Now that we know why a website footer is so important for a website, let’s take a look at website footer best practices.

Best Practices for Website Footer Design

Website footers can come in various shapes and sizes. While you can play loose with some design features, every website footer should have these elements:


Make sure your website footer aligns with the rest of your website’s design. This includes maintaining consistency in colours, fonts, and style throughout the page.

Instead of appearing disconnected from the rest of the site, it should create a seamless visual flow.  Because the footer is on every page, you want it to look tight to leave a lasting impression on your site visitors.


Modern websites need to be responsive for mobile. Mobile internet traffic made up 60% of total web traffic in 2022. If you have a mobile-friendly site, your user engagement will improve.

Your site’s footer section should arrange list items and icons into a tidy mobile version. If you have lots of list items, consider turning them into drop-down menu items so it doesn’t look cluttered.

Ultimately, all elements of good footer design should transfer between all screen sizes – from desktop to tablet to mobile.


The KISS (keep it stupid, simple) principle applies to website footer design. People seek a clear, easy path to find what they want. When you try to include too many links, widgets, icons, or text, you risk confusing the user and making them bounce.

Instead, include just enough to help the user navigate the site, but nothing more. Clean, utilitarian footer designs win over gaudy, overcrowded designs.


In line with simplicity, ensure all footer elements are highly visible and easy to interact with. Text and link colours should be highly contrasted with the background colours – this means either dark backgrounds with light colours or light backgrounds with dark colours.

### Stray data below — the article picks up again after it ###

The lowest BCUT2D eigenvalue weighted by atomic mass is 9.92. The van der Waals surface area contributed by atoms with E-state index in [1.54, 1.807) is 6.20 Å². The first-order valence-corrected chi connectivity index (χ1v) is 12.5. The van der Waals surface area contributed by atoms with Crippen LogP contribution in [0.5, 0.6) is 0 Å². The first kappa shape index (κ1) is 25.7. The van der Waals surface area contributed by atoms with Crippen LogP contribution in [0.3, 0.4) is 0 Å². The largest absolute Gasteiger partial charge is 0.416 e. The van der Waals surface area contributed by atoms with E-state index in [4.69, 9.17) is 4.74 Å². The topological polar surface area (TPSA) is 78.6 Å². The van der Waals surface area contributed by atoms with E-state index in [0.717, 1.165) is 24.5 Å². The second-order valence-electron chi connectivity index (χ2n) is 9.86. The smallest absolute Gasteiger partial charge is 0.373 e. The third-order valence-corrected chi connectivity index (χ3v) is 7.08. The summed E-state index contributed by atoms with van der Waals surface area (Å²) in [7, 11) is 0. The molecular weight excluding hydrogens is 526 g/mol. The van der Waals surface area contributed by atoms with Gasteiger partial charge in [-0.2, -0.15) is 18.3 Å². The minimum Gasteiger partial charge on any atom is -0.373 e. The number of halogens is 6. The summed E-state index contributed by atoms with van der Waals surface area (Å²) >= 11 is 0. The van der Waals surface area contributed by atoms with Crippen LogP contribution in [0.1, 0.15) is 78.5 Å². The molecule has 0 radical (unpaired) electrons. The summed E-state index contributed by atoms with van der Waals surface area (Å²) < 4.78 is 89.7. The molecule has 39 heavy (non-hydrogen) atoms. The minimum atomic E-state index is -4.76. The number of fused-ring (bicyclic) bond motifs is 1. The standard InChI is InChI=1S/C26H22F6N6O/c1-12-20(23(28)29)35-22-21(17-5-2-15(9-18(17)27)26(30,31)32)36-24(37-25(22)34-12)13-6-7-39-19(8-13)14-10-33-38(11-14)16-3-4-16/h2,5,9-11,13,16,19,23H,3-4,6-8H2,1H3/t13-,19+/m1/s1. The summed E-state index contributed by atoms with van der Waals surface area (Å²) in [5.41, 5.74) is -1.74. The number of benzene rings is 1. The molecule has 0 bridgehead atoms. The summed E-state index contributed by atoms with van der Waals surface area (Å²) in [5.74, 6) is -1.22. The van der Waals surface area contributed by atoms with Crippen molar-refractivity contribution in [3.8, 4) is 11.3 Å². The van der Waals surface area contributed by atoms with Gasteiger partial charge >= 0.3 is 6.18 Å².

Make sure that no elements are overlapping and that they all have adequate padding between them. Watch out for menus and other dynamic elements that can bump into each other and make for poor user experience.

Remember, people look to site footers to find what they need quickly and easily.


One of the primary purposes of a website footer is to guide visitors to the information they need. Therefore, link labels in the footer must be clear and accurately represent the content they lead to.

Ambiguous or misleading link labels can lead to confusion and frustration, potentially driving users away from your site. Instead, opt for concise and descriptive labels that clearly indicate what users can expect when they click on a link.

This improves user experience and contributes to conversion rate optimization and user engagement.

Essential Elements to Include in Your Website Footer

Everything in your website footer should serve a purpose. There should be no excess. Here are the items you should include in your design to create an effective and user-friendly website footer:

Company Info

Including company information in the website footer helps to cement your brand identity and foster trust with site visitors. The name and logo provide immediate recognition, creating a link between your brand and the content on the site.

An ‘About’ subheading concisely introduces your brand, its mission, and its values. Showcasing a few awards and accreditations can elevate your brand’s credibility.

By displaying these elements prominently in the footer, you ensure they are visible on every page, reinforcing your brand identity throughout the user’s browsing experience.

Navigation Links

These are links to critical sections of your website, such as the Home page, About Us, Contact Us, and others. Including navigation links in your footer improves navigation and makes it easier for users to explore your site.

Any priority pages such as service pages should be arranged in their own column. This gives users an easy access point to your “money-making” pages and boosts conversion rates.

Social Media Icons

Links to your social media profiles enable users to interact with your brand on various platforms. This can increase your brand’s reach and visibility and foster a sense of community and engagement among your audience.

The footer section is a great place to link to social media because it doesn’t take up valuable real estate at the top of the page or in the main site navigation.

PRO TIP: If you have a highly active and visual Instagram page, you can share your feed in the footer section to help convert some website visitors into Instagram followers. Depending on your website content management system (CMS), you should be able to share your feed with a simple widget. For example, building your website with WordPress CMS allows maximum flexibility for widgets in your footer section.